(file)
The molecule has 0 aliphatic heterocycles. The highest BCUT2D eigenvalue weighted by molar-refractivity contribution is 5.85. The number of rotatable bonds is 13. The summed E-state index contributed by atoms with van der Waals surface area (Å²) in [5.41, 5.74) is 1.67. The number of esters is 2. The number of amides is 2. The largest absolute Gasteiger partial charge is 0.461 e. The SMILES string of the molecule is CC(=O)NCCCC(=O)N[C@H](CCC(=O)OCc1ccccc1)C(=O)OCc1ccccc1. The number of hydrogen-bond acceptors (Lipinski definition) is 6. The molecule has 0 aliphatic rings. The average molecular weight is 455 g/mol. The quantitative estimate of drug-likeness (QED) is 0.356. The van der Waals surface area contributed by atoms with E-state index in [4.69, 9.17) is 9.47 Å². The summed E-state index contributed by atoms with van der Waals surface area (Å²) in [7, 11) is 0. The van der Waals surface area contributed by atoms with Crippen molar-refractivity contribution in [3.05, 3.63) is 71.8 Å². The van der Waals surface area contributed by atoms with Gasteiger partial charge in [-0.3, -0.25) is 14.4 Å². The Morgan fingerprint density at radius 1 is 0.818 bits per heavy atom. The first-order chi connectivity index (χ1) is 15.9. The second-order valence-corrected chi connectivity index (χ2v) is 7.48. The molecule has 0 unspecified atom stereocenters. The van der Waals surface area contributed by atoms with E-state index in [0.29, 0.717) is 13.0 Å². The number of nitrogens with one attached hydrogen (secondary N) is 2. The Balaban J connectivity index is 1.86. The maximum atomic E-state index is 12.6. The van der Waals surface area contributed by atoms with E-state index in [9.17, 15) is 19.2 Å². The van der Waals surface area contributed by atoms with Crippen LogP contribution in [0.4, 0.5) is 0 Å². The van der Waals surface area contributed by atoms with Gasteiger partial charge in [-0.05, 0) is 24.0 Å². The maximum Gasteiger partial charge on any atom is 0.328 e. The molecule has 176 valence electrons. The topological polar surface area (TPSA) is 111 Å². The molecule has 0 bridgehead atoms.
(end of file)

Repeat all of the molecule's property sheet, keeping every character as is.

The molecule has 0 aliphatic heterocycles. The highest BCUT2D eigenvalue weighted by molar-refractivity contribution is 5.85. The number of rotatable bonds is 13. The summed E-state index contributed by atoms with van der Waals surface area (Å²) in [5.41, 5.74) is 1.67. The number of esters is 2. The number of amides is 2. The largest absolute Gasteiger partial charge is 0.461 e. The SMILES string of the molecule is CC(=O)NCCCC(=O)N[C@H](CCC(=O)OCc1ccccc1)C(=O)OCc1ccccc1. The number of hydrogen-bond acceptors (Lipinski definition) is 6. The molecule has 0 aliphatic rings. The average molecular weight is 455 g/mol. The quantitative estimate of drug-likeness (QED) is 0.356. The van der Waals surface area contributed by atoms with E-state index in [4.69, 9.17) is 9.47 Å². The summed E-state index contributed by atoms with van der Waals surface area (Å²) in [7, 11) is 0. The van der Waals surface area contributed by atoms with Crippen molar-refractivity contribution in [3.05, 3.63) is 71.8 Å². The van der Waals surface area contributed by atoms with Gasteiger partial charge in [-0.3, -0.25) is 14.4 Å². The Morgan fingerprint density at radius 1 is 0.818 bits per heavy atom. The first-order chi connectivity index (χ1) is 15.9. The second-order valence-corrected chi connectivity index (χ2v) is 7.48. The molecule has 0 unspecified atom stereocenters. The van der Waals surface area contributed by atoms with E-state index in [0.29, 0.717) is 13.0 Å². The number of nitrogens with one attached hydrogen (secondary N) is 2. The Balaban J connectivity index is 1.86. The maximum atomic E-state index is 12.6. The van der Waals surface area contributed by atoms with E-state index in [9.17, 15) is 19.2 Å². The van der Waals surface area contributed by atoms with Crippen LogP contribution in [0.4, 0.5) is 0 Å². The van der Waals surface area contributed by atoms with Gasteiger partial charge in [-0.05, 0) is 24.0 Å². The maximum Gasteiger partial charge on any atom is 0.328 e. The molecule has 176 valence electrons. The topological polar surface area (TPSA) is 111 Å². The molecule has 0 bridgehead atoms.